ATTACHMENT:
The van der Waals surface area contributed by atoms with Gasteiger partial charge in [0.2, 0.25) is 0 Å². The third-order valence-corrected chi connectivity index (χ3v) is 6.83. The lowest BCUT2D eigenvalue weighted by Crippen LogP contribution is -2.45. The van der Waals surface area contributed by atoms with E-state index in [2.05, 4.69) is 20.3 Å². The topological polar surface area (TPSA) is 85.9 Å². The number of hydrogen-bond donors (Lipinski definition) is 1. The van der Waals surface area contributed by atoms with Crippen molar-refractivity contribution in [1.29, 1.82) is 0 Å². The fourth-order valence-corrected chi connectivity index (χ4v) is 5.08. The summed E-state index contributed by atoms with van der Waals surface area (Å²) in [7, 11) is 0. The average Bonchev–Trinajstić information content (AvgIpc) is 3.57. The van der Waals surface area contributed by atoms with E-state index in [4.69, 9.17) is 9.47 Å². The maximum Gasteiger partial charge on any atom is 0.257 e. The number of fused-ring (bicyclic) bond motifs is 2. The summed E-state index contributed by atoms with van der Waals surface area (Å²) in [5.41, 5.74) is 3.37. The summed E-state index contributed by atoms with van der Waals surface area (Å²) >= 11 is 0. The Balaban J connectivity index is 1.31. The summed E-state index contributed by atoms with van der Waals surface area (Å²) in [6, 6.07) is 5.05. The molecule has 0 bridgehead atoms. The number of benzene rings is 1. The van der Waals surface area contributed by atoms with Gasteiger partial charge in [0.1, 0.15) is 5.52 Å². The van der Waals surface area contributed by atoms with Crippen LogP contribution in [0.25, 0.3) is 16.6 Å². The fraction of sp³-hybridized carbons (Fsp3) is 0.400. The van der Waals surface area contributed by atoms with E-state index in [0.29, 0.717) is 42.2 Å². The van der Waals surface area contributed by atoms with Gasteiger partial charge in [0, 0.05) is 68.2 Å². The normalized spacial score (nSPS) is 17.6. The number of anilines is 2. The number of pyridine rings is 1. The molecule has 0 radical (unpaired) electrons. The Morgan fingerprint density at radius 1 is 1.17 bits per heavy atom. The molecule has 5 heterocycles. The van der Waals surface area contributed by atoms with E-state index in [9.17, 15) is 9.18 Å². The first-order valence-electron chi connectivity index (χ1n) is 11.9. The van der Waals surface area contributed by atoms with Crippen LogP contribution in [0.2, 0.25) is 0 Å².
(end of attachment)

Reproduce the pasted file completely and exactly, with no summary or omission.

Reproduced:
The van der Waals surface area contributed by atoms with Gasteiger partial charge in [0.2, 0.25) is 0 Å². The third-order valence-corrected chi connectivity index (χ3v) is 6.83. The lowest BCUT2D eigenvalue weighted by Crippen LogP contribution is -2.45. The van der Waals surface area contributed by atoms with E-state index in [2.05, 4.69) is 20.3 Å². The topological polar surface area (TPSA) is 85.9 Å². The number of hydrogen-bond donors (Lipinski definition) is 1. The van der Waals surface area contributed by atoms with Crippen molar-refractivity contribution in [1.29, 1.82) is 0 Å². The fourth-order valence-corrected chi connectivity index (χ4v) is 5.08. The summed E-state index contributed by atoms with van der Waals surface area (Å²) in [7, 11) is 0. The average Bonchev–Trinajstić information content (AvgIpc) is 3.57. The van der Waals surface area contributed by atoms with E-state index in [4.69, 9.17) is 9.47 Å². The maximum Gasteiger partial charge on any atom is 0.257 e. The number of fused-ring (bicyclic) bond motifs is 2. The summed E-state index contributed by atoms with van der Waals surface area (Å²) in [5.41, 5.74) is 3.37. The summed E-state index contributed by atoms with van der Waals surface area (Å²) >= 11 is 0. The Balaban J connectivity index is 1.31. The summed E-state index contributed by atoms with van der Waals surface area (Å²) in [6, 6.07) is 5.05. The molecule has 0 bridgehead atoms. The number of benzene rings is 1. The van der Waals surface area contributed by atoms with Gasteiger partial charge in [0.1, 0.15) is 5.52 Å². The van der Waals surface area contributed by atoms with Crippen LogP contribution in [0.25, 0.3) is 16.6 Å². The fraction of sp³-hybridized carbons (Fsp3) is 0.400. The van der Waals surface area contributed by atoms with E-state index in [0.29, 0.717) is 42.2 Å². The van der Waals surface area contributed by atoms with Gasteiger partial charge in [0, 0.05) is 68.2 Å². The normalized spacial score (nSPS) is 17.6. The number of anilines is 2. The number of pyridine rings is 1. The molecule has 0 radical (unpaired) electrons. The Morgan fingerprint density at radius 1 is 1.17 bits per heavy atom. The molecule has 5 heterocycles. The van der Waals surface area contributed by atoms with E-state index in [9.17, 15) is 9.18 Å². The first-order valence-electron chi connectivity index (χ1n) is 11.9. The van der Waals surface area contributed by atoms with Crippen LogP contribution in [0.2, 0.25) is 0 Å².